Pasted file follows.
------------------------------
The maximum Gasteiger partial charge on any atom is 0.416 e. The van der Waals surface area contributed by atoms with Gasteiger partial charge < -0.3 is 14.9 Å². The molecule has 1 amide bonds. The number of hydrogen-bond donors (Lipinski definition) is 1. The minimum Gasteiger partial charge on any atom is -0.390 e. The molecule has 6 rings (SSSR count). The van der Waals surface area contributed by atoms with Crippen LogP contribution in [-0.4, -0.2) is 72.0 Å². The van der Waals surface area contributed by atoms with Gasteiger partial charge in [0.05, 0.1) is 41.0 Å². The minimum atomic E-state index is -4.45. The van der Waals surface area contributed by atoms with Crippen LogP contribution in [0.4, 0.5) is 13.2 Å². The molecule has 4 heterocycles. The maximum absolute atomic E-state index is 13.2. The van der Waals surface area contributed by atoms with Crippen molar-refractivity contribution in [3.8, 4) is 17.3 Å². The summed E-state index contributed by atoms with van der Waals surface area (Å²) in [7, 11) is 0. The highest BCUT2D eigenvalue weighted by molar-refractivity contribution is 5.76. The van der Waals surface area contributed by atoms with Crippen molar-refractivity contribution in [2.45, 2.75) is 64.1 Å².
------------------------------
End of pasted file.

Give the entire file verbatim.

The maximum Gasteiger partial charge on any atom is 0.416 e. The van der Waals surface area contributed by atoms with Gasteiger partial charge < -0.3 is 14.9 Å². The molecule has 1 amide bonds. The number of hydrogen-bond donors (Lipinski definition) is 1. The minimum Gasteiger partial charge on any atom is -0.390 e. The molecule has 6 rings (SSSR count). The van der Waals surface area contributed by atoms with Crippen LogP contribution in [-0.4, -0.2) is 72.0 Å². The van der Waals surface area contributed by atoms with Gasteiger partial charge in [0.05, 0.1) is 41.0 Å². The minimum atomic E-state index is -4.45. The van der Waals surface area contributed by atoms with Crippen LogP contribution in [0.4, 0.5) is 13.2 Å². The molecule has 4 heterocycles. The maximum absolute atomic E-state index is 13.2. The van der Waals surface area contributed by atoms with Crippen molar-refractivity contribution in [3.8, 4) is 17.3 Å². The summed E-state index contributed by atoms with van der Waals surface area (Å²) in [7, 11) is 0. The highest BCUT2D eigenvalue weighted by molar-refractivity contribution is 5.76. The van der Waals surface area contributed by atoms with Crippen molar-refractivity contribution in [2.45, 2.75) is 64.1 Å².